PURPOSE: To compare persistence and adherence among COPD patients treated with multiple- versus single- long-acting inhalers.
METHODS: Patients with ≥2 COPD medical claims (ICD-9-CM: 490.xx-492.xx, 494.xx-496.xx), ≥40 years old, ≥18 months continuous plan enrollment, and ≥2 prescriptions for a long-acting inhaler within 1 year were selected in the MarketScan database (2004−2008). Patients were classified as single-inhaler users (did not use concomitantly >1 long-acting inhaler) or multiple-inhaler users (filled ≥2 different LABA, LAMA, ICS, or ICS/LABA inhalers concomitantly). Single- and multiple-inhaler users were matched on age, gender, index year, comorbidities, COPD sub-type, prior COPD treatments, and prior number of exacerbations. Patients were followed for 12 months after the index date, defined as a randomly selected prescription date for single-inhaler users and a randomly selected date among concomitant prescription dates for multiple-inhaler users. Persistence, defined as time to treatment discontinuation (gap of >30 days), was compared between multiple- and single-inhaler users using Cox-proportional hazards models. Treatment adherence, measured by proportion of days covered (PDC) and dichotomized adherence (PDC≥0.8), was compared between the two groups. Logistic regressions were applied for dichotomized adherence. Sensitivity analyses were conducted using the same methods in poorly controlled patients (>1 exacerbation during the study period) and well controlled patients (no exacerbations during the study period).
RESULTS: 23,494 patients were grouped into 11,747 matched pairs. Among them, 9,235 (78.6%) single-inhaler users and 10,190 (86.7%) multiple-inhaler users discontinued their index treatment. After adjusting for confounding factors (age, gender, prior COPD treatments, and comorbidities), multiple-inhaler users had a significantly higher discontinuation rate (hazard ratio=1.40, p< 0.0001) compared to single-inhaler users. Furthermore, multiple-inhaler users were 34% less likely to be adherent (odds ratio=0.66, p< 0.0001) than single-inhaler users with an average PDC of 0.51 vs. 0.55 (p< 0.0001), respectively. Results were consistent for the poorly controlled and well-controlled groups.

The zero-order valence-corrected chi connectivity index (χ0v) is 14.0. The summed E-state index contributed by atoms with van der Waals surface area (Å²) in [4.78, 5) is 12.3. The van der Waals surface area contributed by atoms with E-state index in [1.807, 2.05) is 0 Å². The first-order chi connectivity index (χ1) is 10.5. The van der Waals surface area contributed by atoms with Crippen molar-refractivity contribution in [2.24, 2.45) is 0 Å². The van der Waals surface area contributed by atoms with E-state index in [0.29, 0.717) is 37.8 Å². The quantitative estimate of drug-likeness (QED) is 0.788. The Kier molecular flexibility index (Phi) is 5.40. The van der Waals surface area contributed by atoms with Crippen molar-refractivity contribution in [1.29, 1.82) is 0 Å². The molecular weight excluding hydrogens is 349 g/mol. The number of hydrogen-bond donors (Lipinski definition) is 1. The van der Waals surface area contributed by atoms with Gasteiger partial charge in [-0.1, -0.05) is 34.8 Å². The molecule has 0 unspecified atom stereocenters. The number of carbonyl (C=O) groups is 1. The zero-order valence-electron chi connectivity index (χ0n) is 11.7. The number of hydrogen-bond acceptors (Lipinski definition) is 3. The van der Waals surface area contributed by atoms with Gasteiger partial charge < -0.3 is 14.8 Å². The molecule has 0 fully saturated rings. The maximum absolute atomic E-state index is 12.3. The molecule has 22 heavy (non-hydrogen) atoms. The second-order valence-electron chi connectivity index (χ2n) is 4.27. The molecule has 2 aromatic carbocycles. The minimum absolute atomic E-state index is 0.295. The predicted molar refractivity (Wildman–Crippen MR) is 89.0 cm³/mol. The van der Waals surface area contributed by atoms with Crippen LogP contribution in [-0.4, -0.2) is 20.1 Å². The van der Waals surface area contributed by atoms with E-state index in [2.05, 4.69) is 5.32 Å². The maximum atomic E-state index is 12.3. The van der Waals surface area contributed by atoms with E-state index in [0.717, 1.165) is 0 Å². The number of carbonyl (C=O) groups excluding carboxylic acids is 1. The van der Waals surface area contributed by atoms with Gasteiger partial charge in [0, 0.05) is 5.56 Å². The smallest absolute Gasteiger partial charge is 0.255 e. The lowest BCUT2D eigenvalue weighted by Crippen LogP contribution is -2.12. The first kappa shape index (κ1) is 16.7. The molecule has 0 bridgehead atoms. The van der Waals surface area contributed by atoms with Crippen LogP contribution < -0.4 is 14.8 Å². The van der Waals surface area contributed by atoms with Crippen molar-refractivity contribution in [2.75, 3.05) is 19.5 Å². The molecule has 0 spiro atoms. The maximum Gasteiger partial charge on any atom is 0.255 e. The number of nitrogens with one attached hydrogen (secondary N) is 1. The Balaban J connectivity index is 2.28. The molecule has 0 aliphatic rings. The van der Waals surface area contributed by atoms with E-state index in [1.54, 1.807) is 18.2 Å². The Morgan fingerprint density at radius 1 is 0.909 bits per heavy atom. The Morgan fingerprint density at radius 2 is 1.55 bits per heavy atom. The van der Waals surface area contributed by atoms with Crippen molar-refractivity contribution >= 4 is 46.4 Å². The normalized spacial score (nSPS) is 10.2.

CONCLUSION: Multiple-inhaler users were less adherent and had higher discontinuation rates compared to single-inhaler users.
CLINICAL IMPLICATIONS: Reduced inhaler burden may increase treatment adherence and improve treatment discontinuation for COPD patients.
DISCLOSURE: Andrew Yu, Grant monies (from industry related sources) Funding for this research was provided by Forest Laboratories, Inc. Analysis Group, Inc., has received research funds from Forest Laboratories, Inc.; Employee Andrew Peng Yu, Annie Guérin, Diego Ponce de Leon Barido, Karthik Ramakrishnan and Eric Wu are employees of Analysis Group, Inc. Juliana Setyawan, Michelle Dembiski and Steve Blum are employees of Forest Laboratories, Inc.; No Product/Research Disclosure Information